The face of a killer
The face of a killer? amriphoto/Getty Images

Sponsored
Sail into the new year in style On the HIYU. We'll bring the bubbly. Get your NYE tickets here!

Your chances of dying in a dog attack are roughly one in 116,448. Your chances of dying in a hot dog attack, on the other hand, are roughly one in 3,375. And yet, only one type of dog has been banned in Yakima County for the past 30 years, and it ain't the one that's surprisingly delicious with cream cheese. Rather, it's pit bulls.

Under local law, it is "unlawful to keep, or harbor, own or in any way possess a pit bull dog within the city of Yakima." Violations can result in a minimum fine of $250 for the first offense and $500 for every offense thereafter. There are some exceptions to the ordinace—such as for service pit bulls—but even service pits can only reside in Yakima under strict conditions: They must be kept either inside or outside in a six-walled enclosure. If an unlawful pit bull is discovered within the city limits, the animal will be detained by animal control, impounded, and implanted with a microchip to make subsequent identification easier. They are not welcome, these blocky headed beasts, but that could change soon. The City Council is scheduled to vote Monday evening on whether or not to rescind the 30-year ban on pit bulls and the dogs that look kind of like them.

That's one of the problems with pit bull bans. "Pit bull," according to pit bull advocates, is an ambiguous term, and the specific breeds thought of as pit bulls have changed and shifted over the years. Currently, pits include the American pit bull terrier, the American Staffordshire terrier, the American bulldog, the Staffordshire bull terrier, and an array of mixes that may be part bulldog or part terrier.

Today, these dogs are often considered as inherently dangerous—and it is true that pit bulls have very strong bodies and are frequently the dog of choice for dog fighters—but many pit owners say these dogs are sweet, loyal, and no more likely to maim your child than any other breed on the street. And data largely backs this up: While there are plenty of anti-pit bull advocacy groups willing to feed you unreliable statistics on pit bull attacks (see: dogsbite.org, a thinly-veiled anti-pit bull group frequently cited by the media), controlled studies have not shown that pits are more dangerous than other large breeds.

The American Veterinary Medical Association reviewed the literature and data on dog attacks, and found that German shepherds are the most highly represented in attacks, followed by mixed breeds, then pit bulls, Rottweilers, and Jack Russell terriers in that order. Perhaps surprisingly, small to medium-sized dogs, like collies, toy breeds, and spaniels, were found to be the most aggressive breeds, but because they have cute little teeth and jaws you could break with a swift kick to the noggin, they are less likely to do serious damage. The prevalence of dog attacks, the researchers note, has much to do with spikes in dog breed popularity. So, the more, say, toy poodles you see roaming the streets, the more toy poodle attacks will be reported.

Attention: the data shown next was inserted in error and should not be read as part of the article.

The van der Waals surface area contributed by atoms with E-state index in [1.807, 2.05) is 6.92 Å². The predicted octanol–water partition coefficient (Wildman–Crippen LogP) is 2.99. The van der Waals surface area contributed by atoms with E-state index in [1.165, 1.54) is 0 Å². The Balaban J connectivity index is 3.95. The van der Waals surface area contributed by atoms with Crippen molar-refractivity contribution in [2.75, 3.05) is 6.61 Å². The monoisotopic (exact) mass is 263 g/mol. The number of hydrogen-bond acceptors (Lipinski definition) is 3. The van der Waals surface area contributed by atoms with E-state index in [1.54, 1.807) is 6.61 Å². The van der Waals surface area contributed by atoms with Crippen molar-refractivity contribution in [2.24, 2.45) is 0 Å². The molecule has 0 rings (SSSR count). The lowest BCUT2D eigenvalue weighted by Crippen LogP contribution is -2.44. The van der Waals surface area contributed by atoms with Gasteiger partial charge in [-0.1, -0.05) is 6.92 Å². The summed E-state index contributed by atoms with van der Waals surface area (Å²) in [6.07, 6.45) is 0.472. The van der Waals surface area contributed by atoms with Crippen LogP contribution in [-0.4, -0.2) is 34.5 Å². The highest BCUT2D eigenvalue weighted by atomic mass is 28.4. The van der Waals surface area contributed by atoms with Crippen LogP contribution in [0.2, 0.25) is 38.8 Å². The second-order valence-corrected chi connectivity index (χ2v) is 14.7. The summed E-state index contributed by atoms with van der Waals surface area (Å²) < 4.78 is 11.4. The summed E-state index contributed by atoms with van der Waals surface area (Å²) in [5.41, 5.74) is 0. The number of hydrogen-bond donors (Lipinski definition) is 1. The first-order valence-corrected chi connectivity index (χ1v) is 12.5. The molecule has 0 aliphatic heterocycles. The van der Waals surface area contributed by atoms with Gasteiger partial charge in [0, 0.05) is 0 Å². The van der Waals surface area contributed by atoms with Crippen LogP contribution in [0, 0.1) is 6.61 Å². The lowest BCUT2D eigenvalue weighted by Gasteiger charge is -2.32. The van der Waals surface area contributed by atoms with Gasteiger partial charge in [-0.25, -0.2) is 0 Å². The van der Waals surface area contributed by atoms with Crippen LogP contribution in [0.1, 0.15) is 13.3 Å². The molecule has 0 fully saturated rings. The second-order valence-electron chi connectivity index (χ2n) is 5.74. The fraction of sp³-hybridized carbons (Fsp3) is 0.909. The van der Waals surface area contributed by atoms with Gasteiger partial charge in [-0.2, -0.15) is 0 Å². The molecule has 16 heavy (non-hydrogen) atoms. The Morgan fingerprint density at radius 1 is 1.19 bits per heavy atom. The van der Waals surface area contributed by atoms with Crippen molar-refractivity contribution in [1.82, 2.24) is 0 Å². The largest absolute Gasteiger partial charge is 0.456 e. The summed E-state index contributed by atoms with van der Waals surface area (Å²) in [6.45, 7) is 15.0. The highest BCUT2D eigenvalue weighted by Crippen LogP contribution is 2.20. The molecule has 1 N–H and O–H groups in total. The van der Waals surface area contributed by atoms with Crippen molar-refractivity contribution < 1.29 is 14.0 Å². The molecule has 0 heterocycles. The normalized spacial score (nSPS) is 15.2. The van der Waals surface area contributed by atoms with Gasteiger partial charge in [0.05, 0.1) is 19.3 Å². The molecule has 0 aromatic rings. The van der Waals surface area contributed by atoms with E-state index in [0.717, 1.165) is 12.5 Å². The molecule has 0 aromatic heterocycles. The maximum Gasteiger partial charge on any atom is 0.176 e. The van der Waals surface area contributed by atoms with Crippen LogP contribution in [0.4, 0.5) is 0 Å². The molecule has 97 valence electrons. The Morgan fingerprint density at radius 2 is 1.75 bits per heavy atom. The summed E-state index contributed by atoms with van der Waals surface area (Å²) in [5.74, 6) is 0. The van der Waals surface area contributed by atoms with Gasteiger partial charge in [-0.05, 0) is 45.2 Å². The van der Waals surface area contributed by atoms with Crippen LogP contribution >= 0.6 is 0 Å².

Overall, the researchers found, it's not the breed that determines whether or not a dog is likely to attack so much as the dog's (and victim's) personality, as well as training, context, and the setting in which the attack occurs. "Given that breed is a poor sole predictor of aggressiveness and pit bull-type dogs are not implicated in controlled studies it is difficult to support the targeting of this breed as a basis for dog bite prevention," the study authors wrote. (But if any breed should be banned, if would be the German shepherd, followed by the French bulldog for other, more humanitarian and aesthetic reasons.)

Of course, regardless of what the data says, people have strong feelings about pits—both pro-pit and anti. Bronwen Dickey, a journalist and the author of Pit Bull: The Battle Over an American Icon, was threatened by pit bull haters after her book came out so frequently that she needed a police escort while on book tour. Dickey is a journalist, not an advocate, but she does point out the problems with pit bull bans. For one thing, they are kinda racist, and, according to the stats, not totally based in fact. If we banned all the good boys and girls who ripped off their owners' faces, there goes golden retrievers, Labradors, and even Dachshund mixes, seven of which attacked and killed a woman in Oklahoma this year.

I asked Dickey (full disclosure: we're internet friends and my dad wrote a blurb for her book) why pits inspire such strong reactions, and she said: "That’s a giant question. But, for the most part, pit bulls inspire such strong feelings because many people consider them violent automatons or proxies for groups of humans they find frightening. Others view them as 'unwanted' outcasts or victims of cruelty. In truth, this is an enormous, highly popular group of dogs, and they’re just as diverse as we are."

However, it's not only the pit bull haters who sometimes foam at the mouth: The Stranger is still getting angry e-mails in response to David Schmader's classic guide on "How to Defeat a Pit Bull with Your Bare Hands" (and the follow-up, "How to Defeat Someone Made Furious by 'How to Defeat a Pit Bull with Your Bare Hands'") a full eight years after it was published. I would not be entirely surprised if Schmader is on some kind of hit list—although, hot dogs are far more deadly than pit bulls, so his enemies might want to stock up on Nathan's Famous.

If you have feelings on Yakima's pit bull pan one way or the other, here is your chance to speak up: the City Council meeting starts at 6:30 Monday evening at Yakima City Hall, but be warned: Your pit bull probably ain't welcome. At least, not in Yakima yet.